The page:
In the collapsed Russian Empire, modern generations grasp onto national strength and pride in their remembrance of their pasts. In art, the Russian people immortalize their history through songs about their true inner power and endurance. Bands like Alisa, DDT, Gazmanov, and Arkona comment on the state of modern Russia in comparison to it's past, and while some bands idealize the inner Slavs of the Russian people, others glorify their endurance, and others still are accepting of the new lack of strength in the modern Russian. As Russia reevaluates it's past, each voice acts as a foothold on which Russia regains it's balance.
For bands like Alisa and Arkona, the Russian pride and identity lies in battles and folktales. Their performances speak to the earliest Russian character; the tough, brutish, fur-covered, god worshiping Slav. Their lyrics often claim a genetic, or spiritually intrinsic ...view middle of the document...
The band DDT also voices an argument for the recognition of modern historical Russian strength, poeticizing the endurance of Russian people. Taking full responsibility for both the good and the bad, in the song Born in the USSR DDT lists subjects of both Russian pride, like “Olympic gold... Red Square... Chess, Opera, Ballet...” and Russian anguish, like “Stalin... The spies and the secret police... The oligarchs and beggars, the might and the ruin”. They promote the acceptance of the sheer epic-like journey of Russian culture through the ages, encapsulating each listed item with the phrase “This is my country!”. This glorification of the entirety of Russian history emphasizes the eternal endurance of Russia against all odds, and creates an inception of hope in the people of Russia.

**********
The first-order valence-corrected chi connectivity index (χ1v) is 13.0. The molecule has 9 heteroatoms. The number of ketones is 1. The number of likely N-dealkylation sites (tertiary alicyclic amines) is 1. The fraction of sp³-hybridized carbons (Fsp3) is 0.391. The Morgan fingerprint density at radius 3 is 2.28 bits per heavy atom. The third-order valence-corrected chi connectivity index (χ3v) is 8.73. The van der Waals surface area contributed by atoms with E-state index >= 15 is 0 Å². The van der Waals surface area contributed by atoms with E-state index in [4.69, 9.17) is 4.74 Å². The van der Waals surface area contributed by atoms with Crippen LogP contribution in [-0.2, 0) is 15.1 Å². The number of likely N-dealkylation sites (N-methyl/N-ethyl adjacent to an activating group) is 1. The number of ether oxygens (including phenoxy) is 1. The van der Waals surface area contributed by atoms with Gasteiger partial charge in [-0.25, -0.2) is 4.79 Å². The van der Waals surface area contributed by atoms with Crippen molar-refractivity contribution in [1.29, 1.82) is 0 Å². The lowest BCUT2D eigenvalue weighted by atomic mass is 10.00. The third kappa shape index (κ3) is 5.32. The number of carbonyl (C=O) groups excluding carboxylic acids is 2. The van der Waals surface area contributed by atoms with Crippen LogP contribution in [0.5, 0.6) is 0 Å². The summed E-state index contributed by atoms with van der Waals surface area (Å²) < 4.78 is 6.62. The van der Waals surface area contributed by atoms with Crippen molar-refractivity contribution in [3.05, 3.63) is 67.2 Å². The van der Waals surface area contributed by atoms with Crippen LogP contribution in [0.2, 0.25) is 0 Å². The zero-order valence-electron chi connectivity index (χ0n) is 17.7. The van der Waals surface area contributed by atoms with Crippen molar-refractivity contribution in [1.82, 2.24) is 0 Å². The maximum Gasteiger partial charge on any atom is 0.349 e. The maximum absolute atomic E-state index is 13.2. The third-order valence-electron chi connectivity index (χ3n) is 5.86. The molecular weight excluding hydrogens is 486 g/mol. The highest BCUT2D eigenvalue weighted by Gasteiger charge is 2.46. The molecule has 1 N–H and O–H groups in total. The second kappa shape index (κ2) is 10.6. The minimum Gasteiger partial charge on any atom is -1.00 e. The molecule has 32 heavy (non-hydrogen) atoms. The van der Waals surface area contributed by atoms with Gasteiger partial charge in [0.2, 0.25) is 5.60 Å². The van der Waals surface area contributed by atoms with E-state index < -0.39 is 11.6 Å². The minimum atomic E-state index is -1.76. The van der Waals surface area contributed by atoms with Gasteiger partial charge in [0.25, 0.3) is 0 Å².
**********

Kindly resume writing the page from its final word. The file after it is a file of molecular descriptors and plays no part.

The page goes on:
Alternatively, the band Gazmanov's version of Born in the USSR promotes a different sense of Russia, one that has moved past the fights and failures of it's ancestors. Singing lyrics like “Today is victory. Understand and forgive.”, “Hello, Ancient Rus, I am your nervous brother”, and “Yesterday you were the chief (of the Empire), and today you are an orphan.” Gazmonov de-emphasizes the importance of Russia as a colonial, or industrial power, and turns focus to the meeker modern Russian, designed to care for his/her fellow man. The song claims that regardless of Russia's failures, it has succeeded in providing a comfortable environment for it's people to live in, where Slavic strength is unnecessary. Gazmonov represents the voice of acceptance in Russia's struggle to deal with it's hard ridden Empire.
Modern Russians look to their past for the identity of their culture. In the wake of economic and political failure, they strive for a solid base on which to reassert themselves. That search reveals itself in the songs of the people; bands like Alisa, DDT, Gazmanov and Arkona clamor for different Russian social identities, each emphasizing elements of modern Russian culture; whether that be Slavic strength, historical endurance, or modern acceptance.